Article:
Adaptive unconscious

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In cognitive psychology the adaptive unconscious is thought to be a set of mental processes that influence judgment and decision making in a way that is inaccessible to introspective awareness, and thus linked to the unconscious mind.


The adaptive unconscious is defined as different from conscious processing in a number of ways. It is faster, effortless, more focused on the present, and less flexible.

In other theories of the mind, the unconscious is limited to "low-level" activity, such as carrying out goals which have been decided consciously. In contrast, the adaptive unconscious is thought to also be involved in "high-level" cognition such as goal-setting.

The theory was influenced by some of Sigmund Freud and Carl Jung's views on the unconscious mind. According to Freud, the unconscious mind stored a lot of mental content which needs to be repressed, however the term adaptive unconscious reflects the idea that much of what the unconscious does is actually beneficial to the organism, in closer accordance with Jung's thought. For example, its various processes have been streamlined through evolution to quickly evaluate and respond to patterns in an organism's environment.[1]

The introspection illusion[edit]

Research suggests that much of our preferences, attitudes, and ideas come from the adaptive unconscious. However, subjects themselves do not realize this, and they are "unaware of their own unawareness".[2] People wrongly think they have direct insight into the origins of their mental states. A subject is likely to give explanations for their behavior (i.e. their preferences, attitudes, and ideas), but a subject tends to be inaccurate in their insight. The false explanations of their own behavior is the what psychologists call the Introspection illusion.

In some experiments, subjects provide explanations that are fabricated, distorted, or misinterpreted memories, but not lies – a phenomenon called confabulation. This suggests that introspection is instead an indirect, unreliable process of inference.[3] It has been argued that this "introspection illusion" underlies a number of perceived differences between the self and other people, because people trust these unreliable introspections when forming attitudes about themselves but not about others.[4][5][6]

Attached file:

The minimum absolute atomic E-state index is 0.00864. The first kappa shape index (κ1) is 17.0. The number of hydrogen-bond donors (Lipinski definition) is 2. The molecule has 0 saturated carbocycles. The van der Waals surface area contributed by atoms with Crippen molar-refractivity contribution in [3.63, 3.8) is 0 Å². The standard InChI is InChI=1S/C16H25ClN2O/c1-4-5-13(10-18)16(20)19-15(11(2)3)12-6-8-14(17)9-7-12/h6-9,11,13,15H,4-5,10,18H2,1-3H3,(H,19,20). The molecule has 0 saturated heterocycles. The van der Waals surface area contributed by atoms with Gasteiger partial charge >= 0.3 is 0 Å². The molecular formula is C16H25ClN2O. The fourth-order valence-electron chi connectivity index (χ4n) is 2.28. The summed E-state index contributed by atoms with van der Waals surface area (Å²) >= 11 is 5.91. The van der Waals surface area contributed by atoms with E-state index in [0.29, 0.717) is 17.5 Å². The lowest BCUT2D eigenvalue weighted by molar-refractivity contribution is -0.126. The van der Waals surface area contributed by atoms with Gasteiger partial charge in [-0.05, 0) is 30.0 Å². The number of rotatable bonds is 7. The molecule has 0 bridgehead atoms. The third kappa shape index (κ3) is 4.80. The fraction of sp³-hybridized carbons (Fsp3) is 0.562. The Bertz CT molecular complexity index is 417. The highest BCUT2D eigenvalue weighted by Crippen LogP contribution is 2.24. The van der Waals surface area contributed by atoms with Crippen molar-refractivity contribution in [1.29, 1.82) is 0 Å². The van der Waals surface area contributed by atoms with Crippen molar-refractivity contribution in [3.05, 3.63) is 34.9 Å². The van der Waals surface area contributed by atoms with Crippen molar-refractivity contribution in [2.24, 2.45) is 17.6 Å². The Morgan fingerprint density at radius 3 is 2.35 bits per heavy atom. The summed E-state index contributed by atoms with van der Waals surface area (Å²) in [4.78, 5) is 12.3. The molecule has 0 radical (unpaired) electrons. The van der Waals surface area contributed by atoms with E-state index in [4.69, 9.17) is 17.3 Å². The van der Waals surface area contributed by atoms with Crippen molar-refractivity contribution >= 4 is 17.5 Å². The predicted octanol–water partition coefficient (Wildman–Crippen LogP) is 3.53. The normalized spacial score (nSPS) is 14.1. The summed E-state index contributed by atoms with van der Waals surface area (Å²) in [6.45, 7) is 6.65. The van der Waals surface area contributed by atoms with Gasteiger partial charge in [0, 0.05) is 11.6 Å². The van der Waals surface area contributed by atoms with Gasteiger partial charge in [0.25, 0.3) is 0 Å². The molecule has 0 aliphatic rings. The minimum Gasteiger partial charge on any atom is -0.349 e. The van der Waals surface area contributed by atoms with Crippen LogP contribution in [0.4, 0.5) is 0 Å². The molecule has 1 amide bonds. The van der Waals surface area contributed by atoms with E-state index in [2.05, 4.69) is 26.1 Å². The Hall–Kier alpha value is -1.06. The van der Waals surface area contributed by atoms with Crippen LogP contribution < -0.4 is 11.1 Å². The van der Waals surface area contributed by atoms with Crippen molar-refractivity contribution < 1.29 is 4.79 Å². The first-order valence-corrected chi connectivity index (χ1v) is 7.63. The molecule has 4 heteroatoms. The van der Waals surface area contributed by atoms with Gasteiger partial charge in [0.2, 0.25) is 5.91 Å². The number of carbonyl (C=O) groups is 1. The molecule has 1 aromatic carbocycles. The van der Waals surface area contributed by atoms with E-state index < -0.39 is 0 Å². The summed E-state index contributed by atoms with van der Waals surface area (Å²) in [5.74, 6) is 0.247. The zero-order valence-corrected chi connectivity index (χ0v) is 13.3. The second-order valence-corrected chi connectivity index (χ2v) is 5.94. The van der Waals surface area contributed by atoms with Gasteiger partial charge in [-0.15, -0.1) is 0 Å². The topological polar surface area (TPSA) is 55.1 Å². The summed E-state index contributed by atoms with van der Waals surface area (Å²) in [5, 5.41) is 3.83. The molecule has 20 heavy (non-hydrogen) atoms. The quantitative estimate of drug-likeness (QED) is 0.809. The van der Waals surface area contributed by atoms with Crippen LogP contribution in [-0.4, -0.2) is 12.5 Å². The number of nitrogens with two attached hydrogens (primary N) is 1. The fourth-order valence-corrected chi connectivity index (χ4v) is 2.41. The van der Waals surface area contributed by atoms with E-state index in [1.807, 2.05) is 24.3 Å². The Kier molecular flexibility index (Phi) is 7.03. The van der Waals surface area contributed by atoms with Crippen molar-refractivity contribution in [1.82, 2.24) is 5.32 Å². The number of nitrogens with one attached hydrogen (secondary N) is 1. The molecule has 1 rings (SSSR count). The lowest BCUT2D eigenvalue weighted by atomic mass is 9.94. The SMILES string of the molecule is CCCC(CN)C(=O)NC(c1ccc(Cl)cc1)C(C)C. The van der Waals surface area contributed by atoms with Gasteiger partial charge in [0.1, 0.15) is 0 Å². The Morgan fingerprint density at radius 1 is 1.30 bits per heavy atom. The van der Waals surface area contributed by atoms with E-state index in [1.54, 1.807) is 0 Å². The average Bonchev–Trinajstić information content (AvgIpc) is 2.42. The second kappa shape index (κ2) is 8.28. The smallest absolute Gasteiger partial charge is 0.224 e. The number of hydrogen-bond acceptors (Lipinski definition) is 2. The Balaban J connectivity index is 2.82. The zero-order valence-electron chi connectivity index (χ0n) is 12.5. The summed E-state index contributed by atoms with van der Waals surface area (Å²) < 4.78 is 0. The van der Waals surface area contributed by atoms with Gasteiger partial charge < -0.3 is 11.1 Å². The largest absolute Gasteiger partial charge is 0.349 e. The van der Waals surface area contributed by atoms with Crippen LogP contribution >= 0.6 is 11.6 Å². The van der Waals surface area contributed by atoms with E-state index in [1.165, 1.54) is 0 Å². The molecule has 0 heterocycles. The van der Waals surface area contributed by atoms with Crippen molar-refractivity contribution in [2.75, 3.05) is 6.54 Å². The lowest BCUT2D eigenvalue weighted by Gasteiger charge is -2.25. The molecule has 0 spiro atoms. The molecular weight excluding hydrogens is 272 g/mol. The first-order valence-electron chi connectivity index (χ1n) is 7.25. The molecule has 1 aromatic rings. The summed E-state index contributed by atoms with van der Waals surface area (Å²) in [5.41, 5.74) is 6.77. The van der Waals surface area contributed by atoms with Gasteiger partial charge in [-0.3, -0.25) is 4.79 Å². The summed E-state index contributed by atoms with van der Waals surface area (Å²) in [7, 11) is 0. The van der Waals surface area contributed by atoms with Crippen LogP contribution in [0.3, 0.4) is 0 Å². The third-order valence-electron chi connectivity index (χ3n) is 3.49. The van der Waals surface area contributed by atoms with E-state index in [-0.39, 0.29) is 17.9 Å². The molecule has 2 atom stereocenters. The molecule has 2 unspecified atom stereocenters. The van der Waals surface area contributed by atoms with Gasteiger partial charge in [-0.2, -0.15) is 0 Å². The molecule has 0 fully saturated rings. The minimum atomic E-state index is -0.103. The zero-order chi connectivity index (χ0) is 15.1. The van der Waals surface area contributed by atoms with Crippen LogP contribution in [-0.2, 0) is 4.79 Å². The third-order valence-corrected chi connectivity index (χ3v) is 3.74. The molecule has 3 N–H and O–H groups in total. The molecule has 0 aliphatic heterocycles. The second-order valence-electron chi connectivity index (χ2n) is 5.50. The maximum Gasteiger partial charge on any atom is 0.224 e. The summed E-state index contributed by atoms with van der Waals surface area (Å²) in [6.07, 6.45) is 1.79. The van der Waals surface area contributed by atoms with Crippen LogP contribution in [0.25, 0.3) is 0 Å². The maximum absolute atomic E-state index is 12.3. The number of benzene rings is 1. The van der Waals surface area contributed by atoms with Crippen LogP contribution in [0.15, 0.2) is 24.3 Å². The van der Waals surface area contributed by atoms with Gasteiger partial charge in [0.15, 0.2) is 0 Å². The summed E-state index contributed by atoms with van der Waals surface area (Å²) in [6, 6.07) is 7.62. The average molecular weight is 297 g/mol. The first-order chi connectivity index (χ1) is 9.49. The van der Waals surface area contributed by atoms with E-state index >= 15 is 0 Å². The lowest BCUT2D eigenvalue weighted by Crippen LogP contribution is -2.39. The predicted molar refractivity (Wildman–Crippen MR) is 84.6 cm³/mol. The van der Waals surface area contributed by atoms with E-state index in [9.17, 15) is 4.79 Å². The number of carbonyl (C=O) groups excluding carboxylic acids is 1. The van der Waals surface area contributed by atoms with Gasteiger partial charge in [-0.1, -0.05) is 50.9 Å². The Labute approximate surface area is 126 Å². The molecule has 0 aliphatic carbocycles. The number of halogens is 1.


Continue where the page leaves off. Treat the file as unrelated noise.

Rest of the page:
However, this theory of the limits of introspection has been highly controversial, and it has been difficult to test unambiguously how much information individuals get from introspection.[7]

See also[edit]


  1. ^ Wilson, Timothy D. (2003). "Knowing When to Ask: Introspection and the Adaptive Unconscious". In Anthony Jack, Andreas Roepstorff. Trusting the subject?: the use of introspective evidence in cognitive science. Imprint Academic. pp. 131–140. ISBN 978-0-907845-56-0. 
  2. ^ Wilson, Timothy D.; Yoav Bar-Anan (August 22, 2008). "The Unseen Mind". Science (American Association for the Advancement of Science) 321 (5892): 1046–1047. doi:10.1126/science.1163029. PMID 18719269. 
  3. ^ Nisbett, Richard E.; Timothy D. Wilson (1977). "Telling more than we can know: Verbal reports on mental processes". Psychological Review 84: 231–259. doi:10.1037/0033-295x.84.3.231. , reprinted in David Lewis Hamilton, ed. (2005). Social cognition: key readings. Psychology Press. ISBN 978-0-86377-591-8. 
  4. ^ Pronin, Emily; Matthew B. Kugler (July 2007). "Valuing thoughts, ignoring behavior: The introspection illusion as a source of the bias blind spot". Journal of Experimental Social Psychology (Elsevier) 43 (4): 565–578. doi:10.1016/j.jesp.2006.05.011. ISSN 0022-1031. 
  5. ^ Pronin, Emily (January 2007). "Perception and misperception of bias in human judgment". Trends in Cognitive Sciences (Elsevier) 11 (1): 37–43. doi:10.1016/j.tics.2006.11.001. ISSN 1364-6613. PMID 17129749. 
  6. ^ Pronin, Emily; Jonah Berger; Sarah Molouki (2007). "Alone in a Crowd of Sheep: Asymmetric Perceptions of Conformity and Their Roots in an Introspection Illusion". Journal of Personality and Social Psychology (American Psychological Association) 92 (4): 585–595. doi:10.1037/0022-3514.92.4.585. ISSN 0022-3514. PMID 17469946. 
  7. ^ White, Peter A. (1988). "Knowing more about what we can tell: 'Introspective access' and causal report accuracy 10 years later". British Journal of Psychology (British Psychological Society) 79 (1): 13–45. doi:10.1111/j.2044-8295.1988.tb02271.x. 


Further reading[edit]